Richard Cassels (1690-1751) was of German origin and also known as Richard Castle. He settled in Ireland around 1728 and worked with Edward Lovett Pearce on the Houses of Parliament before becoming the leading country house architect of his day in Ireland. He was responsible for some of the largest houses in Ireland including Russborough (1742-1755) in County Wicklow which has the longest frontage of any house in Ireland and Carton (1739-1745), County Kildare. He was also accredited with Summerhill, County Meath, an enormous house which was burnt in the Civil war of 1922 and finally demolished in the middle of this century. However it may be that the building was designed by Pearce before his death or at least outlined and that Cassels was the executant architect.
In Dublin his major works were: Tyrone House (1740-1745) for the Beresfords; Leinster House (1745-1751) which he designed for the Earls of Kildare; the Rotunda Hospital (1757-) which was based on a country house composition; and Powerscourt House which is now a shopping centre. His Dining Hall at Trinity College was demolished after two collapses of the foundations and was replaced in the 1760s by a design by Hugh Darley.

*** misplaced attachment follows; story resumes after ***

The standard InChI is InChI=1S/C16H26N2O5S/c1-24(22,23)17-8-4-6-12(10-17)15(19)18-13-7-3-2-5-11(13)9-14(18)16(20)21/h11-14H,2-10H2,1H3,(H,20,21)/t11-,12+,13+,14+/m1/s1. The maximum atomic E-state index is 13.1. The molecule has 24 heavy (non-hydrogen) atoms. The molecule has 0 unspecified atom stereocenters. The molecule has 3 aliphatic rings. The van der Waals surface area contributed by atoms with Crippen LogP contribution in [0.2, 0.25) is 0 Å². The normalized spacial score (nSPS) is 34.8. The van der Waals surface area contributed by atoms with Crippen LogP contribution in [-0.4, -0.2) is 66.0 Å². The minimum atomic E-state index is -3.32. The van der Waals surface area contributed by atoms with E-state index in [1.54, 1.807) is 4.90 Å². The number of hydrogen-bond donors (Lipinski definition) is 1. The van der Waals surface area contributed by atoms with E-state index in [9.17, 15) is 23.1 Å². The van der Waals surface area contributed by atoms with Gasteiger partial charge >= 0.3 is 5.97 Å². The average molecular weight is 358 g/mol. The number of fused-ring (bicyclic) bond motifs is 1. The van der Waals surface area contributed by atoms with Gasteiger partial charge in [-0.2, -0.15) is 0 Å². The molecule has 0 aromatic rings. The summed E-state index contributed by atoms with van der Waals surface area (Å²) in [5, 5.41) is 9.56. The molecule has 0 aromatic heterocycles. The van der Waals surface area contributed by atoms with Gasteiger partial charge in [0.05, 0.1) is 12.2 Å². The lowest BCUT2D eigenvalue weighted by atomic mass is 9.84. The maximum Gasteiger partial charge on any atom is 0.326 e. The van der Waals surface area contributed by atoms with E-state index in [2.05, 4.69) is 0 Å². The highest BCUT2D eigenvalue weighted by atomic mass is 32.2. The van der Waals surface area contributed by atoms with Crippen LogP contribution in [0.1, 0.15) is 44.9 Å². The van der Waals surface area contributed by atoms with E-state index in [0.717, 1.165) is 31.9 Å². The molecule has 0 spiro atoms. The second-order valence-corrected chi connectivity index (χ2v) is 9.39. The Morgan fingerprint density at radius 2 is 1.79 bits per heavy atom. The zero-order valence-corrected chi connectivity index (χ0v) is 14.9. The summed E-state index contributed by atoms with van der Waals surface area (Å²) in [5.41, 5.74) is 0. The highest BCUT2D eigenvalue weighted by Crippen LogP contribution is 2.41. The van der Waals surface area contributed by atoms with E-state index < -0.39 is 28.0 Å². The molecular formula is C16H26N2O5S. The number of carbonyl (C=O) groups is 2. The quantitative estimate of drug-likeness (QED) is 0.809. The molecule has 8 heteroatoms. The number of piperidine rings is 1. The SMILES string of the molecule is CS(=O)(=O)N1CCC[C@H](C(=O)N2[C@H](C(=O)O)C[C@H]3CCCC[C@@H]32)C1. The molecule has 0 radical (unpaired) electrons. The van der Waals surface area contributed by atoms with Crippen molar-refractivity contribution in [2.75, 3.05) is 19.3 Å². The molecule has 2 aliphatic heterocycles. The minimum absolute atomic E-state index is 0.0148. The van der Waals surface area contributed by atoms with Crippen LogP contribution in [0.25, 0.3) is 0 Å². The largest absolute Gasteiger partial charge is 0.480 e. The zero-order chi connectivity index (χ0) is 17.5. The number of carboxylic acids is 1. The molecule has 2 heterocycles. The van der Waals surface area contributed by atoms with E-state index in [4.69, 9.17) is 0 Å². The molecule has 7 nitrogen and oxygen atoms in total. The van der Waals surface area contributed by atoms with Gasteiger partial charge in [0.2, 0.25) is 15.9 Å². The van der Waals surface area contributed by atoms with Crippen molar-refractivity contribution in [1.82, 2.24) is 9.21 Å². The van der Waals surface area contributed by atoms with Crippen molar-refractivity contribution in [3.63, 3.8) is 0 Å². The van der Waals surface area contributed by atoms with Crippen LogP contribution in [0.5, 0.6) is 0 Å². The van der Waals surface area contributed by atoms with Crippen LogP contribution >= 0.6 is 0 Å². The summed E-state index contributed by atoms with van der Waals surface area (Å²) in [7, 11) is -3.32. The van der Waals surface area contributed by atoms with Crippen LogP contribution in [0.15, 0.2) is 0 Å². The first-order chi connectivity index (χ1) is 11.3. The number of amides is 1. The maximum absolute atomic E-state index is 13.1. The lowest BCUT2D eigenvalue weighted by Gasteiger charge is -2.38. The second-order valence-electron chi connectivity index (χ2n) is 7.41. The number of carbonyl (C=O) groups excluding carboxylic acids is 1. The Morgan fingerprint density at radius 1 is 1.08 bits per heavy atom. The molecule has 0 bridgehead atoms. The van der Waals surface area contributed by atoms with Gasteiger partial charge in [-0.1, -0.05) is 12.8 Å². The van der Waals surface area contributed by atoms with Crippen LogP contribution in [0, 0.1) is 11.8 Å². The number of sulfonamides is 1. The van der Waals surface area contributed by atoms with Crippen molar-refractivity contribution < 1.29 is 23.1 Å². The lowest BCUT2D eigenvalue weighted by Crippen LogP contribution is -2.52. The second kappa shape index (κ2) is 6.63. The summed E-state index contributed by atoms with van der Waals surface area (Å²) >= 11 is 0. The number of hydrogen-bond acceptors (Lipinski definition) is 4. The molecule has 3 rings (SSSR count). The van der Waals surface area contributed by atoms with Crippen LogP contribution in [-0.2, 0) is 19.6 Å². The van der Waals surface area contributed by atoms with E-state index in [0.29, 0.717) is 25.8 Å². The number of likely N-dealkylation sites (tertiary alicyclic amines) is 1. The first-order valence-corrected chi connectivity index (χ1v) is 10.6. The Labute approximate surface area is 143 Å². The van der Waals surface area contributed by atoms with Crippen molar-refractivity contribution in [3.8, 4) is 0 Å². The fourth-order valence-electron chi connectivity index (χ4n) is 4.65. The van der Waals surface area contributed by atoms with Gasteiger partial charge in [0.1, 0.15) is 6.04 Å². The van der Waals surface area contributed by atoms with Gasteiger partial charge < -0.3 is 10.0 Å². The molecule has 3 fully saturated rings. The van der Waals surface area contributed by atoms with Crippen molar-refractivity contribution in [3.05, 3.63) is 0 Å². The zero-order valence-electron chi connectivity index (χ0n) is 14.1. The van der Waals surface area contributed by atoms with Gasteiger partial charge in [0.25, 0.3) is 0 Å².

Cassel’s first independent work in Dublin is the Printing House also in Trinity, a simple little building with a doric temple front. It is unusual for Cassels in that the columns are true free-standing as his other works have frontispieces of engaged columns or pilasters. It is possible that preliminary work for this design was done by Pearce as it was completed only a year after his death. Cassel’s work conforms to English Palladianism of the period without betraying any hints of his foreign origins.